Impact of time of day on outcomes after stereotactic radiosurgery for non-small cell lung cancer brain metastases

Shahed N. Badiyan, Daniel J. Ferraro, Sridhar Yaddanapudi, Robert E. Drzymala, Andrew Y. Lee, Shawgi A. Silver, Pawel Dyk, Todd DeWees, Joseph R. Simpson, Keith M. Rich, Clifford G. Robinson

Research output: Contribution to journalArticle

15 Citations (Scopus)

Abstract

BACKGROUND This study tested the hypothesis that time of day of treatment with stereotactic radiosurgery (SRS) has an effect on local control (LC) and overall survival (OS) in a large cohort of patients with non-small cell lung cancer (NSCLC) brain metastases. METHODS At Washington University in St. Louis, 437 patients with NSCLC were treated with SRS for NSCLC brain metastases. Receiver operating characteristics analysis was used to identify an optimal cut-point for OS relative to time of day. Kaplan-Meier log-rank statistics, and Cox regression univariate and multivariate analysis were employed to isolate any independent effect of treatment time on OS and LC. Matched-pair analysis was performed to isolate any independent effect of time on OS and LC of day while controlling for confounding variables. RESULTS Receiver operating characteristics analysis identified a cut-point of 11:41 AM as providing the highest predictive value for OS. On univariate analysis, late SRS was associated with decreased OS, as was age, Karnofsky performance status, risk-stratification schemes, extracranial disease status, and overall burden of brain metastases. On univariate analysis for LC, late SRS was associated with decreased LC, as was burden of brain metastases. On multivariate analysis, only Graded Prognostic Assessment remained predictive of OS, and total number of targets and total tumor volume remained predictive of LC. Matched-pair analysis demonstrated no significant effect of time of day on LC or OS. CONCLUSIONS Although earlier treatment appears to be associated with improved LC and OS, treatment time fails to remain significant when accounting for confounding variables. Cancer 2013;119:3563-3569. © 2013 American Cancer Society. The purpose of this study was to examine the role of time of day on outcomes for patients with non-small cell lung cancer treated with stereotactic radiosurgery. This series represents the largest series to date and fails to confirm previously reported findings that time of day of stereotactic radiosurgery is associated with local control or survival.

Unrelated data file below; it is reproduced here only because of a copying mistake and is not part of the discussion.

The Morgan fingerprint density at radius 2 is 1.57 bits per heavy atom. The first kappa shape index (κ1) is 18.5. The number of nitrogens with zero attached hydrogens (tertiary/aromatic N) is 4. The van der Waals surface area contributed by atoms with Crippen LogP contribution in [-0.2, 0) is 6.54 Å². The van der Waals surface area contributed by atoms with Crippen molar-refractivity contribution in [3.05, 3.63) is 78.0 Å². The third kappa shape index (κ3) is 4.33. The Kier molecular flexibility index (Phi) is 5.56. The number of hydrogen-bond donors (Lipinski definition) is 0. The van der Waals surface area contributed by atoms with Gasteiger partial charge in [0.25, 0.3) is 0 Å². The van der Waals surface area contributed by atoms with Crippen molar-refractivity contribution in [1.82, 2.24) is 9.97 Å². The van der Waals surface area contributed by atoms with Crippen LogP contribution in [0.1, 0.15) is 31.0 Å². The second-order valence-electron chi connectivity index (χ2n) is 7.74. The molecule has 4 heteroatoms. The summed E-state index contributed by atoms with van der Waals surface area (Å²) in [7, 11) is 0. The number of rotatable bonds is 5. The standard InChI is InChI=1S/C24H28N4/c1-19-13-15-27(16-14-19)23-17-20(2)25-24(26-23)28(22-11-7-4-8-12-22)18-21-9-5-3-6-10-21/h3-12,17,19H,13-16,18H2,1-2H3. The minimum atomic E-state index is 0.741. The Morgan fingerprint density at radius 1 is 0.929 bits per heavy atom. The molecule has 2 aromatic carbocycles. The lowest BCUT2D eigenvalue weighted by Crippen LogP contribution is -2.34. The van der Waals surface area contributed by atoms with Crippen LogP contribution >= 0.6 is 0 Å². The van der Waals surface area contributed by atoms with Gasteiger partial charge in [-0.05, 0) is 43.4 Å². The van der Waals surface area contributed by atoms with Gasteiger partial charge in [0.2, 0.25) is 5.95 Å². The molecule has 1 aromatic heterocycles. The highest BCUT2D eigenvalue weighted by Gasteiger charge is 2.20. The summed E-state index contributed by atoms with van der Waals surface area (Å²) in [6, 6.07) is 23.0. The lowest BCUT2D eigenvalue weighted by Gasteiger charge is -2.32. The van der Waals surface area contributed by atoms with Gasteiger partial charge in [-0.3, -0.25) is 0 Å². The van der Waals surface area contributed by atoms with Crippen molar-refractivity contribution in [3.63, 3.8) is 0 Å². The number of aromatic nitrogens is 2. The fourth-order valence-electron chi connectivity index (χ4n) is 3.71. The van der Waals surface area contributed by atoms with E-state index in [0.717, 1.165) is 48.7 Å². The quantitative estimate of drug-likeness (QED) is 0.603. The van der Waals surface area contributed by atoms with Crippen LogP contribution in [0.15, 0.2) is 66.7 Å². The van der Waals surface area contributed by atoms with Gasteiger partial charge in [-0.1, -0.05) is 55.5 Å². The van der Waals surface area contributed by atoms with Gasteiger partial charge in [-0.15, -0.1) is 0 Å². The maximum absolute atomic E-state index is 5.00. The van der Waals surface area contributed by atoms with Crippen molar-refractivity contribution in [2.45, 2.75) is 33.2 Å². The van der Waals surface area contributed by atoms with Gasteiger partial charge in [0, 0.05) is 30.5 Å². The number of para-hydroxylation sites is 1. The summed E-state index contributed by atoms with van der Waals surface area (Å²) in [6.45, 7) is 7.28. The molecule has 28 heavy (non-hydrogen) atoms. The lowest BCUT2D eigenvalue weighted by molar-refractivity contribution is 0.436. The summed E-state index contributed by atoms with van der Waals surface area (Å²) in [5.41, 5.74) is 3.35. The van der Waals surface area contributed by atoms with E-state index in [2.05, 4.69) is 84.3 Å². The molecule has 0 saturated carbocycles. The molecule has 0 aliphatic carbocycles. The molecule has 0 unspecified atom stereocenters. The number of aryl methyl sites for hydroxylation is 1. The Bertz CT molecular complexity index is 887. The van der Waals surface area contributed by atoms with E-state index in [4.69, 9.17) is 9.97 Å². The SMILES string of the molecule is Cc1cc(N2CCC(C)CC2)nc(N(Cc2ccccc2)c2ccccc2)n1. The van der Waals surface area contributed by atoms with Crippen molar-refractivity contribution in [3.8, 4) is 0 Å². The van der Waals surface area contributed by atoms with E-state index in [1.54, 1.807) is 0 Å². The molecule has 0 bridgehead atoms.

Original languageEnglish (US)
Pages (from-to)3563-3569
Number of pages7
JournalCancer
Volume119
Issue number19
DOIs
StatePublished - Oct 1 2013
Externally publishedYes

Fingerprint

Radiosurgery
Non-Small Cell Lung Carcinoma
Brain Neoplasms
Neoplasm Metastasis
Survival
Matched-Pair Analysis
Confounding Factors (Epidemiology)
ROC Curve
Multivariate Analysis
Karnofsky Performance Status
Brain
Therapeutics
Tumor Burden
Regression Analysis

Keywords

  • brain metastases
  • chronobiology
  • circadian rhythm
  • Gamma Knife
  • local control
  • non-small cell lung cancer
  • radiosurgery
  • survival
  • time of day

ASJC Scopus subject areas

  • Oncology
  • Cancer Research

Cite this

Badiyan, S. N., Ferraro, D. J., Yaddanapudi, S., Drzymala, R. E., Lee, A. Y., Silver, S. A., ... Robinson, C. G. (2013). Impact of time of day on outcomes after stereotactic radiosurgery for non-small cell lung cancer brain metastases. Cancer, 119(19), 3563-3569. https://doi.org/10.1002/cncr.28237

Impact of time of day on outcomes after stereotactic radiosurgery for non-small cell lung cancer brain metastases. / Badiyan, Shahed N.; Ferraro, Daniel J.; Yaddanapudi, Sridhar; Drzymala, Robert E.; Lee, Andrew Y.; Silver, Shawgi A.; Dyk, Pawel; DeWees, Todd; Simpson, Joseph R.; Rich, Keith M.; Robinson, Clifford G.

In: Cancer, Vol. 119, No. 19, 01.10.2013, p. 3563-3569.

Research output: Contribution to journalArticle